Today: June 11, 2024

Targets

At 80 years old, legendary star Boris Karloff – the man who terrified millions as Frankenstein’s Monster in Frankenstein (1932), amazingly his 82nd film – was in poor health. Fighting rheumatoid arthritis and emphysema with only half a lung, Karloff was just about able to work for five days – three more than contracted, which he worked unpaid – on the directorial debut of Peter Bogdanovich, 1968’s Targets. The performance he gave has gone on to be one of his most celebrated, and his final in a major American film, in a unique and haunting film that lingers in the mind long after the credits have rolled.

Targets is a film of two seemingly unrelated narratives, that converge in the film’s thrilling and unforgettable climax. Firstly, we follow Byron Orlok (Karloff), a fictionalised version of the iconic actor, as he becomes disillusioned with real-life monsters like serial killers ringing the death knell for the traditional horror genre. In the second plotline, we follow Bobby (an incredible Tim O’Kelly), a mild-mannered and quiet insurance agent with a seemingly happy existence who murders his family and embarks on a random killing spree. As Old Hollywood combines with New Hollywood and the harsh, nihilistic terrors of the contemporary world converge with the more gentle old-school horror,  our characters finally meet. The film offers a chilling contrast between the violence of screen horror, and the much more harrowing violence that exists in our reality.

This is a deeply uncomfortable film. Targets’ portrayal of a man’s journey into violence is a disturbing vision; Bobby’s life seems so perfect, and his performance is initially so likable – here is a sweet, gentle man that we’ve all known before in our lives. When his sudden descent into violence sees him slaughter his family, it is genuinely shocking and surprisingly violent for a film of the late 1960s in its chilling, quiet brutality. Loosely inspired by the Charles Whitman case – more widely known as the “Texas Tower Sniper” – the indiscriminate rampage that ensues is genuinely unsettling. It’s O’Kelly’s everyman performance that makes us shiver – if this violence is possible and can be so unexpected from someone who seems so balanced and kind, do we really know our acquaintances?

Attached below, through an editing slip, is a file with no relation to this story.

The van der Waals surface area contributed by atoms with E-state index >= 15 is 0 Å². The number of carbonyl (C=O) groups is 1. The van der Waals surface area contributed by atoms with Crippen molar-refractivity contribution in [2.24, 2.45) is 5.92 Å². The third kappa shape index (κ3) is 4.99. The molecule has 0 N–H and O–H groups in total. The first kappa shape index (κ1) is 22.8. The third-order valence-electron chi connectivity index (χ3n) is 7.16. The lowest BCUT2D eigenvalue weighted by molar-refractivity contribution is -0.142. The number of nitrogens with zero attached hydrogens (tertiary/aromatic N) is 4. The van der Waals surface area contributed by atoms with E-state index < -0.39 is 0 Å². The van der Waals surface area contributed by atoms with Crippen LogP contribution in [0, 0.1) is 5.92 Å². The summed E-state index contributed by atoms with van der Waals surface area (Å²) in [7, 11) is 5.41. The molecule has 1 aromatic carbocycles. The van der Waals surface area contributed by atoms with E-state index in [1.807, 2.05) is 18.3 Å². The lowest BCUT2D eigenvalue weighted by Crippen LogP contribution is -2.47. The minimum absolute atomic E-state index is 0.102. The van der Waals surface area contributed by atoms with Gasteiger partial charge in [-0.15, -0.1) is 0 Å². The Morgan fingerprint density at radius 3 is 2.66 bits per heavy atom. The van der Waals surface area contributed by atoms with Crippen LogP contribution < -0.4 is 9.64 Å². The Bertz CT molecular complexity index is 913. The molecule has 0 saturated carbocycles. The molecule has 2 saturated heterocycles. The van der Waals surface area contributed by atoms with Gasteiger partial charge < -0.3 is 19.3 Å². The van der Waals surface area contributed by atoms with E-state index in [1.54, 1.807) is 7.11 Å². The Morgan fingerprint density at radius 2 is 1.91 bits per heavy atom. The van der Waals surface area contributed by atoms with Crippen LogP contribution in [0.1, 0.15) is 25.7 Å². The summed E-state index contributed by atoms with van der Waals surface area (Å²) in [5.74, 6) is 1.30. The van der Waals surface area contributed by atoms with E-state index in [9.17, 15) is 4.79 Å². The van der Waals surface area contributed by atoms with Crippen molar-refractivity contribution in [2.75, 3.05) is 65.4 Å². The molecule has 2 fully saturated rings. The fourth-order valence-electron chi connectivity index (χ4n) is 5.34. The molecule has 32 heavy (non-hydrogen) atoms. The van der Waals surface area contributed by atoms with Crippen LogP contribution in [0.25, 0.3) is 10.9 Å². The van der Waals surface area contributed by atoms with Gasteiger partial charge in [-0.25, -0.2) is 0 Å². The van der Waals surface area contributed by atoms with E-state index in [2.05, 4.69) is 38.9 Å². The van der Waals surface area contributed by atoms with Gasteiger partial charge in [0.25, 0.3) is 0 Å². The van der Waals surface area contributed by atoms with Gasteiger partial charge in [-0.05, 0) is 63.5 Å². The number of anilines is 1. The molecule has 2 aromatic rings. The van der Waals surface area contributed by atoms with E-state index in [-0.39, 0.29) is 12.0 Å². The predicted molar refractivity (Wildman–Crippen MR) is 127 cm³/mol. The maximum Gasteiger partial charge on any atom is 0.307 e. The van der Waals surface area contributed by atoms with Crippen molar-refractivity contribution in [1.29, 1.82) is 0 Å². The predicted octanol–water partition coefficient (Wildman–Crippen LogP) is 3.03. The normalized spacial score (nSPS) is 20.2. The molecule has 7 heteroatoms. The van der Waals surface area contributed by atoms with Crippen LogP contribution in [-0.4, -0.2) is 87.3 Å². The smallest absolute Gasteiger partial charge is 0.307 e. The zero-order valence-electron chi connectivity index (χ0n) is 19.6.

Contrasting this dark story is the parallel plotline of Orlok’s retirement, and subsequent agreement for one last public appearance at a drive-in screening celebrating his film The Terror (a genuine Karloff production, from which footage is used). Interestingly, as a side note, B-movie juggernaut and producer Roger Corman told director Bogdanovich he could make any film he wanted to, with two simple conditions: he had to use stock footage from The Terror, and he had to hire Karloff for two days (Karloff was under contract and owed Corman those two days). The rest was up to him. The film Bogdanovich both wrote and directed around this brief is genius. The Orlok storyline feels almost like a horror Singin’ in the Rain – the tale of a mighty star who has become irrelevant, struggling to come to terms with a changing cinema landscape. In a fascinating meta turn, Bodganovich stars in the film as a young director pitching Orlok on a unique screenplay that would take Orlok away from his traditional horror roots – the very film that Targets is.

Beautifully shot by legendary cinematographer László Kovács, Targets looks incredible, especially in this gorgeous new restoration. The iconic sights of late-1960s LA are beautiful to behold, and just go to show how stunningly they were recreated in Quentin Tarantino’s Once Upon a Time…in Hollywood recently. Tarantino would go on to heavily praise Targets, calling it “one of the greatest directorial debuts of all time”.

 BFI’s Blu-ray is a delight, presenting the film in a new 2K digital restoration from a 4K scan in a Blu-ray debut supervised by the late Peter Bogdanovich. Loaded with extra features including a new audio commentary by author and film critic Peter Tonguette, newly recorded interviews and video essay, all rounded out by a selection of archive materials. This release is stacked, and also in its first pressing includes a fascinating booklet featuring new writing on the film.

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